My Thanks to the Bully in Cheif

With this incredibly poignant election fast approaching, I’ve been fielding a number of questions, emotions, and spun-out thoughts in response to the state of our world. They come from all sorts of dear friends and from clients in my psychotherapy practice alike. Of course I’m having my own questions, emotions and spun-out thoughts as well. What follows is where I usually wind up. It starts off dark and then gets darker, but if you hang in there, I think there is some light to be found near the end. Metaphorical? Most definitely.

Disclaimer: if you are a Trump supporter or even a Trump apologist, I am not writing this letter to engage with you. I am potentially willing to engage with you about the state of our world, the election, etc. But I am not writing this with you in mind. This is more likely suited for anyone else who is also grappling with the heaviness and anxiety of these times… seen as a direct result of the Trump era.

Like many others, I often feel waves of overwhelm, fear, and despair about the disturbing level of hatred and divisiveness we’ve all been observing, specifically over the last four years. It’s easy to point at the current POTUS and his legislative choices that have hurt multiple groups of marginalized folks, not to mention the environment as a whole. His rhetoric seems to empower prejudice and embolden abuse. His very way of being in the world, the way he speaks to others and carries himself — there’s no other way to say it, he is the definition of a bully. He seems to have risen the ranks by embodying something of a mascot for everyone’s little inner mean-kid. His attitude appears to resonate with anyone whose own heartbreak, sometimes manifested as an axe to grind, has never been resolved.

I bring up heartbreak because in my work as a licensed mental health professional it’s easy to see that the bigger the narcissistic defense, the more wounded and broken someone’s heart actually is inside. It seems that Trump’s heart has been so wounded, and deeply, fiercely defended for so long, it’s as if he’s lost touch with it entirely. He seems incapable of tolerating vulnerability or feigning empathy, both of which are imperative for connection. He clearly cannot model or lead others in ways that he himself is incapable. Which means we have somehow elected for ourselves a leader who is fully identified with his narcissistic defense and is entirely motivated by self-interest. Because he can’t relate to others, he relies solely on intimidation, manipulation, and abuse. And yet, he has come to represent us, and I have to wonder if that’s not because perhaps that’s actually who we are. Collectively. Biden says it’s not who we are. Biden argues that we are better than our chosen leader would suggest. I hope he’s right, but I’m not so sure.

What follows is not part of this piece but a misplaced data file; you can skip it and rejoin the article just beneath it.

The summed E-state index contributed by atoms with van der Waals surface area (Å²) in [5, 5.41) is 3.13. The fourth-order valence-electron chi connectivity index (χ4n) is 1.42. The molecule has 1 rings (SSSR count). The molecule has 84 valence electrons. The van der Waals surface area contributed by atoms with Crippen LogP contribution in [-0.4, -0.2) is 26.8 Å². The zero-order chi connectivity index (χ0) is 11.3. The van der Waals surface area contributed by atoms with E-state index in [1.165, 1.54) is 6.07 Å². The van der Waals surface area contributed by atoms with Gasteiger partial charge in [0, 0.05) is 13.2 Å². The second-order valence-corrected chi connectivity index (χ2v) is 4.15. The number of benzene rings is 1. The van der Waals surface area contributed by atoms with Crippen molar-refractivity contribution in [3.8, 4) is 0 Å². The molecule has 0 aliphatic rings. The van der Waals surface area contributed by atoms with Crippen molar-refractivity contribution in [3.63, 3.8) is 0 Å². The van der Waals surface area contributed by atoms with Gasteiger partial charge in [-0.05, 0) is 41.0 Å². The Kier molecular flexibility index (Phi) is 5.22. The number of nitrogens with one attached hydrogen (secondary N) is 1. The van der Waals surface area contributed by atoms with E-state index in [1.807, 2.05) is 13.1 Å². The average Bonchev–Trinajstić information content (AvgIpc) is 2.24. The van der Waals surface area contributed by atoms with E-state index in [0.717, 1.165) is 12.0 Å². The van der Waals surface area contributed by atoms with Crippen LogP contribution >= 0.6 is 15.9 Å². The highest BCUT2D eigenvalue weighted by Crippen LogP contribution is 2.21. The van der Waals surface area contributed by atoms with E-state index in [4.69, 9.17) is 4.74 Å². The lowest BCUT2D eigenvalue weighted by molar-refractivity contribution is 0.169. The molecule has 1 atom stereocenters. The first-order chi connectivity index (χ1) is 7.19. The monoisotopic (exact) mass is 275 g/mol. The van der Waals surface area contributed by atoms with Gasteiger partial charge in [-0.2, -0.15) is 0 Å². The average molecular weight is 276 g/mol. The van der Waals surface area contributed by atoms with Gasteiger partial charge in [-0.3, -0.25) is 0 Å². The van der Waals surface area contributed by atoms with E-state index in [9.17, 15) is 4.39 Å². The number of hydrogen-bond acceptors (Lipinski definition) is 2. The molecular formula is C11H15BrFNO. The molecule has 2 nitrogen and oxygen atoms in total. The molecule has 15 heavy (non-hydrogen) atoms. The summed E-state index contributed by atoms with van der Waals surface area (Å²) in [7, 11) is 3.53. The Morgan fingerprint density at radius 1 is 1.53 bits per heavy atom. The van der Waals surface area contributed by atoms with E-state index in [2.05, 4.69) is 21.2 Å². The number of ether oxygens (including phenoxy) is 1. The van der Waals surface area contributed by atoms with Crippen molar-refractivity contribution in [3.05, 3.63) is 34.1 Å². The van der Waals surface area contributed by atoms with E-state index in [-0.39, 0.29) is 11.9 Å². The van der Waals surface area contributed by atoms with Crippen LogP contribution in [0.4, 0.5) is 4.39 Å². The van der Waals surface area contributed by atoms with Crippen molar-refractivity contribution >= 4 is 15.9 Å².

Sometimes I mentally rail against the possibility that perhaps it’s true that this is where we’re at as a species. This is simply our karma, so to speak. I rail against it because if it is true, this is just where we’re at developmentally, learning what we need to learn or else die trying — it’s scary as fuck. If humanity really is this unskillful at taking care of ourselves (as in all of us) and the planet on which we depend, my individual sense of safety and peace are wildly threatened. And that sucks. There was a time that this wouldn’t have sucked for me. I wasn’t particularly attached to my life, as I lived with passive, underlying suicidality for a number of years. Throughout that time I could fully consider and sit with existential threats with relative ease. But that is no longer my story. I’ve grown to cherish my existence and opportunity to enjoy this insanely beautiful life. I have children whom I hope to see grow old, preferably unperturbed by trauma. In general, I am instinctively attached to my own life and the lives of my loved ones and therefore my need for safety.